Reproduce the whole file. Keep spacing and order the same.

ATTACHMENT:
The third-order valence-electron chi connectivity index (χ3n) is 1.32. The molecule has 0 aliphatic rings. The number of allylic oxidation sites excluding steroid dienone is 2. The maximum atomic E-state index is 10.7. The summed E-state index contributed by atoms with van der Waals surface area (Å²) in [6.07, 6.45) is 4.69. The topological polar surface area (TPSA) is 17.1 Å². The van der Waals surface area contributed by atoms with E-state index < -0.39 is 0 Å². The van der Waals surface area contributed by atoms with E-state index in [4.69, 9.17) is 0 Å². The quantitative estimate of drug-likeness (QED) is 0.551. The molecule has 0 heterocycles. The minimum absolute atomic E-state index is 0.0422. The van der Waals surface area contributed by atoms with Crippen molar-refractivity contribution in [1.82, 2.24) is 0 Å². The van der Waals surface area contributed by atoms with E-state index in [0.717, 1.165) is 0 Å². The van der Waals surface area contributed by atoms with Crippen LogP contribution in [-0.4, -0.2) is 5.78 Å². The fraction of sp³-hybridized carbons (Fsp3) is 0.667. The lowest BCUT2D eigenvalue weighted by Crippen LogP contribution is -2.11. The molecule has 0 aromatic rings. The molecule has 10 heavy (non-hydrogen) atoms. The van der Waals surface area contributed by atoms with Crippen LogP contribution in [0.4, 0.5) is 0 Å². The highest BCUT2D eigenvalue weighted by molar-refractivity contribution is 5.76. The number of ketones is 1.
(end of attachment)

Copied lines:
The third-order valence-electron chi connectivity index (χ3n) is 1.32. The molecule has 0 aliphatic rings. The number of allylic oxidation sites excluding steroid dienone is 2. The maximum atomic E-state index is 10.7. The summed E-state index contributed by atoms with van der Waals surface area (Å²) in [6.07, 6.45) is 4.69. The topological polar surface area (TPSA) is 17.1 Å². The van der Waals surface area contributed by atoms with E-state index < -0.39 is 0 Å². The van der Waals surface area contributed by atoms with E-state index in [4.69, 9.17) is 0 Å². The quantitative estimate of drug-likeness (QED) is 0.551. The molecule has 0 heterocycles. The minimum absolute atomic E-state index is 0.0422. The van der Waals surface area contributed by atoms with Crippen molar-refractivity contribution in [1.82, 2.24) is 0 Å². The van der Waals surface area contributed by atoms with E-state index in [0.717, 1.165) is 0 Å². The van der Waals surface area contributed by atoms with Crippen LogP contribution in [-0.4, -0.2) is 5.78 Å². The fraction of sp³-hybridized carbons (Fsp3) is 0.667. The lowest BCUT2D eigenvalue weighted by Crippen LogP contribution is -2.11. The molecule has 0 aromatic rings. The molecule has 10 heavy (non-hydrogen) atoms. The van der Waals surface area contributed by atoms with Crippen LogP contribution in [0.4, 0.5) is 0 Å². The highest BCUT2D eigenvalue weighted by molar-refractivity contribution is 5.76. The number of ketones is 1.